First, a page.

Sunday, October 10, 2010

Casualty: 3am; and my heart racing


I’m sitting here, I think, on this computer, and it’s about nine one Friday night.

My heart starts hammering furiously in my chest, like a child that’s been ignored far too long and is having to make more and more noise to have attention paid her.

Time to stop.

So I go downstairs to rest, and pick up the blood pressure monitor, just to see.

It tells me my heart is beating at 139 beats a minute.

I feel a bit shocked and numb and try to lie down to rest, but rest is impossible because the minute my head touches the pillow my heart beats louder than ever.

Lie up then, and try to breathe deeply, and meditate.

Impossible to meditate. Impossible to focus on anything but the unimaginably rapid beating of my heart.

Turn on the radio then, there’s a discussion about the end of design, post-design, fascinating.

And then it’s composer of the week, and this soothes me.

Besides, I’m frightened of casualty at 10pm on a Friday night.

Perhaps it’ll pass, this beating, perhaps it’ll go away. Perhaps if I settle down it’ll settle down.

So it’s back to breathing, and focusing on the little spot between my eyes and time passes, somehow.

Until some time after 3am, and it’s not getting better, it’s just not, and I phone for help.

I want a doctor, but I get an ambulance.

It’s hard to get down the stairs to open the door, and the main ambulance man seems to disapprove of me, “Is it you?”, he asks as if he thinks I might be faking, and he disapproves of the blood pressure monitor, “A little knowledge is a dangerous thing”, he says loftily, struggling to get the portable ECG wired up correctly, and he asks, “Is that a CPAP machine” and seems to disapprove of that also.

He just says: “The Infirmary”, and that’s it, no choice in the matter, and tells me I should have phoned hours ago.

I throw some stuff randomly into a bag, and we’re off.

The driver gets lost, and the road is bumpy, and the ambulance man spends the whole journey writing figures down into a form.

But there’s a volounteer come along, and he has a gentle way with him, and that’s comforting.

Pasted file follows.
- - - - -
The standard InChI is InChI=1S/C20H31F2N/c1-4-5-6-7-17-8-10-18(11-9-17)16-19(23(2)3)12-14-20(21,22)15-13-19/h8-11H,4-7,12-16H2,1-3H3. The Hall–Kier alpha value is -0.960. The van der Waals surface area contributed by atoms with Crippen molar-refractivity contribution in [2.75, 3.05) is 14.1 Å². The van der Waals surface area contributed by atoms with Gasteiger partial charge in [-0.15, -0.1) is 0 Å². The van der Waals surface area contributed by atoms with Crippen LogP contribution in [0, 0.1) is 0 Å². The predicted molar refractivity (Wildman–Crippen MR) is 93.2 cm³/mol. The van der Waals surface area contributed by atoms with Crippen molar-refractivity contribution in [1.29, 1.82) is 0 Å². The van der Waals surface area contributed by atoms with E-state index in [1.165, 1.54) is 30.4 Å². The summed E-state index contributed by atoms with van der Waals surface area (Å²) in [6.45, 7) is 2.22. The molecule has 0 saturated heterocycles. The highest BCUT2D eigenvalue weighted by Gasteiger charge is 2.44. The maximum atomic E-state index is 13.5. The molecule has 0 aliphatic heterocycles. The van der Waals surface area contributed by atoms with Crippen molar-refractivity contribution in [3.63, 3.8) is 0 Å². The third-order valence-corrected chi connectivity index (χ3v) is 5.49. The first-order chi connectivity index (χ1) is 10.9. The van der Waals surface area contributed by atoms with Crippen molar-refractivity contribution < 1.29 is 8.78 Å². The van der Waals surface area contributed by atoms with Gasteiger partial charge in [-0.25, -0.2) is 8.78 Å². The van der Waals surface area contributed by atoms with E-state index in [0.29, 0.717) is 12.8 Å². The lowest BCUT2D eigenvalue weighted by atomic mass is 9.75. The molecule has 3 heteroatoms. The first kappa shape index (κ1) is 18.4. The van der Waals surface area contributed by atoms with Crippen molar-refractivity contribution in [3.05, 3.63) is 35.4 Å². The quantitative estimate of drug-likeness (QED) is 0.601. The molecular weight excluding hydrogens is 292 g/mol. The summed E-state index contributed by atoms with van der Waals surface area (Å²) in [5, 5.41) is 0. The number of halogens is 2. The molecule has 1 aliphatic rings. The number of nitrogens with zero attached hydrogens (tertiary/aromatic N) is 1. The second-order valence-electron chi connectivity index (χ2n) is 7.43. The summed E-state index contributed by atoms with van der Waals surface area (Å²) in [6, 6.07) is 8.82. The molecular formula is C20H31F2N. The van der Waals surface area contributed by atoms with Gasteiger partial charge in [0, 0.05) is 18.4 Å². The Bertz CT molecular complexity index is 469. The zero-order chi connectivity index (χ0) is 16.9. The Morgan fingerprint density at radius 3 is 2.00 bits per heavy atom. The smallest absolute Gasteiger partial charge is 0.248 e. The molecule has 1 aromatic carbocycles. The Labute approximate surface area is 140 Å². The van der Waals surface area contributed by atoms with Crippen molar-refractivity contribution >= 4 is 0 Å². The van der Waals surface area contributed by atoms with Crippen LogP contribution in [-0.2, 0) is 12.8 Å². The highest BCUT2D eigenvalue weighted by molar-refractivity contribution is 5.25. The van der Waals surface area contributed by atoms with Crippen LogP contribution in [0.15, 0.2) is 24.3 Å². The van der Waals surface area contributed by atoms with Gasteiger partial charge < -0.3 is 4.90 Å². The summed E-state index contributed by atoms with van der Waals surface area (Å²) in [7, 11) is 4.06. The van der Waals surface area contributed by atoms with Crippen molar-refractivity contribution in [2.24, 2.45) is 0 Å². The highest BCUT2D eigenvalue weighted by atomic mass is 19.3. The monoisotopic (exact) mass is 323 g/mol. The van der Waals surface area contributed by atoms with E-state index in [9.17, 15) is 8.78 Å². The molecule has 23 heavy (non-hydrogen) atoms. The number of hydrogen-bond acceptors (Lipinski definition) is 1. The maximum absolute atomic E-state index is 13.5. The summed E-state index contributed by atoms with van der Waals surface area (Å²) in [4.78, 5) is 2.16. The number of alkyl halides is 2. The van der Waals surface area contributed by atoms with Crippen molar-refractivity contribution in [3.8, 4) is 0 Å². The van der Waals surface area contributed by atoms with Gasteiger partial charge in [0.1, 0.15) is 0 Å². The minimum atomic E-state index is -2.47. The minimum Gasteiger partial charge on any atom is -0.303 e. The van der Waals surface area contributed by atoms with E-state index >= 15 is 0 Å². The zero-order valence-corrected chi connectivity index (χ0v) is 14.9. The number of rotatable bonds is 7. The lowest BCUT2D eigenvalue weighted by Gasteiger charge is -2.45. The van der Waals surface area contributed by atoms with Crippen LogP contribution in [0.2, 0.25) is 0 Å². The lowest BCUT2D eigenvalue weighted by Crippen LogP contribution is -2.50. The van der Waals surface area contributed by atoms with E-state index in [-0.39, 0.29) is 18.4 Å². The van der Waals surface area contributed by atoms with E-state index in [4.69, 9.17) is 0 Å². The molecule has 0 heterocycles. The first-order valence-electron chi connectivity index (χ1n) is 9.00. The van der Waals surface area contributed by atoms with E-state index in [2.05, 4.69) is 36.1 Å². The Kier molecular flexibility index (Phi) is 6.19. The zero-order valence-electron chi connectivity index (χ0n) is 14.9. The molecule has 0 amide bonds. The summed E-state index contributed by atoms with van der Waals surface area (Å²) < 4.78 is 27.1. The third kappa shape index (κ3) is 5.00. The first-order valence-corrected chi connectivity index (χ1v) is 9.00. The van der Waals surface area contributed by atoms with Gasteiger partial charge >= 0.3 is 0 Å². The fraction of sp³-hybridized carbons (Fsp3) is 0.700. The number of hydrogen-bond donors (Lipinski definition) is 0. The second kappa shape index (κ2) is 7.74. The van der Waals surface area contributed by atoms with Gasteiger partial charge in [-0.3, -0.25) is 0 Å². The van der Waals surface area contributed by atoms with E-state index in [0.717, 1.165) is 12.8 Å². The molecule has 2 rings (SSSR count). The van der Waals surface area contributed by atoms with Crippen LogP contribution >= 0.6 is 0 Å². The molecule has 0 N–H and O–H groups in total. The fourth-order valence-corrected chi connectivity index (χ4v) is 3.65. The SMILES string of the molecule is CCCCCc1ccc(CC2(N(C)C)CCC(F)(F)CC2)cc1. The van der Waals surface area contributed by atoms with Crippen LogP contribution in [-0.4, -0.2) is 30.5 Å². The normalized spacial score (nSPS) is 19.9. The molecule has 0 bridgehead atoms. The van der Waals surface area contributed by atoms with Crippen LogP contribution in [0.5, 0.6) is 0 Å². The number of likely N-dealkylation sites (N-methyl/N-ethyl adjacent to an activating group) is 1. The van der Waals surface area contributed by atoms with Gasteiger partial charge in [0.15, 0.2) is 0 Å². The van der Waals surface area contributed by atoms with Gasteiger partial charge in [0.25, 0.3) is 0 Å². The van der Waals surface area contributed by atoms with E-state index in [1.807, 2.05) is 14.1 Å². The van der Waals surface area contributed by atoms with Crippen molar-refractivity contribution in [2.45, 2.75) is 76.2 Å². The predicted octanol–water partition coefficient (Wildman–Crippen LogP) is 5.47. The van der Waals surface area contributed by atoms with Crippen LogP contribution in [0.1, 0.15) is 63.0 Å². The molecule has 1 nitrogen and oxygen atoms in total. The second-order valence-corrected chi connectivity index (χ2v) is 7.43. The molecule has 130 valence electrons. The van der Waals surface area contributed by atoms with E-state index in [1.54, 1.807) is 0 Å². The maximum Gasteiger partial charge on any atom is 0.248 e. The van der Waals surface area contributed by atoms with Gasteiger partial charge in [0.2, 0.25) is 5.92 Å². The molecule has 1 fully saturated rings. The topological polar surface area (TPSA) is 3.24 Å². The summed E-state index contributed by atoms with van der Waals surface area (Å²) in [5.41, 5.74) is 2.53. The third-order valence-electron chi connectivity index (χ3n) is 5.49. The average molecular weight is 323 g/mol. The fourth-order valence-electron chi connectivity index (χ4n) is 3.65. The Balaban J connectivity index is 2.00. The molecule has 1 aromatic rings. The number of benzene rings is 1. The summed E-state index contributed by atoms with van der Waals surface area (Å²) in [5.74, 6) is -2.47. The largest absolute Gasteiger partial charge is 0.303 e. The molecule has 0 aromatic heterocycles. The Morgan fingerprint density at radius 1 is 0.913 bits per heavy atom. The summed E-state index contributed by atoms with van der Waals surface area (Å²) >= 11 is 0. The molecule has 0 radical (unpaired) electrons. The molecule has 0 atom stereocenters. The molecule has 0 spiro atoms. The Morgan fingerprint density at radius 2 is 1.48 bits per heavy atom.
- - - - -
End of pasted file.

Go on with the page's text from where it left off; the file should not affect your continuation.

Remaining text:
At the door of A & E there’s a woman screaming. Inside there’s police everywhere.

I get parked in a chair for a while, and sit there a bit stranded until I’m asked to move into a vacant booth and wait for my trolley.

And just then a man appears out of nowhere, running at top speed, and there’s a policeman behind him.

The policeman brings him down and they’re sprawling among the trolleys, and someone says “That’s enough to start my heart off into atrial fibrillation” and we all laugh as the man is sullenly led away.

But it’s lucky I’d moved, or he would have landed on top of me.

The woman’s stopped screaming, she’s in the booth opposite me, I recognise her from her boyfriend, still stolid, still eating crisps in a conspicuously disinterested kind of way, and she’s out of control, she’s staggering, and there’s a nurse gone over to manage her.

And then there’s another falling over with a clatter, and another with blod all over his face, and a group of girls with hardly any cloths on and their tights all ladders.

And so it goes on, and the nurses and the doctor, there must be more than one, but the only I recognise is the one dealing with me, just get on with their business as if nothing unusual is happening.

I like my doctor, he’s got a nice way with him, and he explains things in a clear and gentle way that really contradicts his somewhat sinister appearance - heavily unshaven and with something wrong with one eye that keeps it half open, half closed.

And perhaps nothing unusual is happening, this totally insane procession of self-destructive is, in fact, part of the routine.

And we’re teasing one of the x ray attendants, it’s her first night shift, ever, and she’s half dead with fatigue, and all the young people wandering about with their torn clothes and their laddered tights and their impossible shoes all have the air of people for whom this is, in fact, normal. Some of them even look quite pleased with themselves, as if getting so smashed as to end up in casualty is some kind of badge of honour.

And round about six they’re thinning out, and there’s me and the other old people, and we’re suddenly joined by a truculent old man who demands checking over. And the nurse is indignant, he’s just come off the first bus and walked straight in without even bothering to go through reception, and anyway he should get this done through his GP.

“I’m diabetic” the old man says, it’s his trump card, he knows the game, and he lets itself be chased off to reception and the nurse turns away in the hope that surly gatekeeper will turn the disagreeable old man away completely.